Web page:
Color me puzzled.
When I view a very bright rainbow, I see not only the typical secondary (color-inverted) bow but also a series of tightly spaced green and violet arcs on the lower (blue) edge of the primary bow. Are my eyes reacting to photon frequencies that are multiples of the green and violet frequencies? --David Thorman, Albuquerque, NM
You've accurately described the appearance of "supernumerary bows," but not their cause. (Frequency multiples would be outside the range of human vision, which spans just one octave of the light spectrum.)
The primary rainbow is produced by light that undergoes a single reflection inside each raindrop before emerging. The weaker, secondary bow is light that has made two internal reflections. But there's an infinite number of other possible (though less likely) paths through the drop, and some of these, like the primary bow, involve just a single reflection. It is these rays that produce the supernumerary bows. Robert Greenler, in his book Rainbows, Halos, and Glories (Cambridge University Press, 1980), explains how they are formed by constructive interference among pairs of such rays that differ in path length by one wavelength, two wavelengths, and so on.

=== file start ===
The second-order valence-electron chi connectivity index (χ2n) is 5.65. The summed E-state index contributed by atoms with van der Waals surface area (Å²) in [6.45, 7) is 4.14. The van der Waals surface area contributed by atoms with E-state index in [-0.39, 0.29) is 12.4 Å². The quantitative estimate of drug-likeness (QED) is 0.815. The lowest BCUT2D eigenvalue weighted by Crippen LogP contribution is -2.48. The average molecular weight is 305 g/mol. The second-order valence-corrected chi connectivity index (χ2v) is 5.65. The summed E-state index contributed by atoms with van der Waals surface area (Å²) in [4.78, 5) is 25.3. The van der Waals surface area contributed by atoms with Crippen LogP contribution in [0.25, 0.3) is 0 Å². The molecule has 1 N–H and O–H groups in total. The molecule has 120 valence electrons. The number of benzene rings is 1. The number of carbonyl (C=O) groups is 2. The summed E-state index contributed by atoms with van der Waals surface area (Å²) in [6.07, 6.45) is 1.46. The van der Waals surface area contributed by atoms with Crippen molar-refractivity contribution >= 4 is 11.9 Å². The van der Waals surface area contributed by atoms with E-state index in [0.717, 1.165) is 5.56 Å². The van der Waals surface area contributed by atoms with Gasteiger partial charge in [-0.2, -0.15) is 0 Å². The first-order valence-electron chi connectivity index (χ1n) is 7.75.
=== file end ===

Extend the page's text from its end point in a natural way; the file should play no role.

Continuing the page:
In Light and Color in the Outdoors (Springer-Verlag, 1993), Belgian astronomer Marcel Minnaert tells how you can count the supernumerary bows and look at their spacing to gauge the size of the raindrops producing them.
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|Title Annotation:||hobby Q&A; on watching a rainbow|
|Author:||Sinnott, Roger W.|
|Publication:||Sky & Telescope|
|Article Type:||Brief article|
|Date:||Sep 1, 2007|
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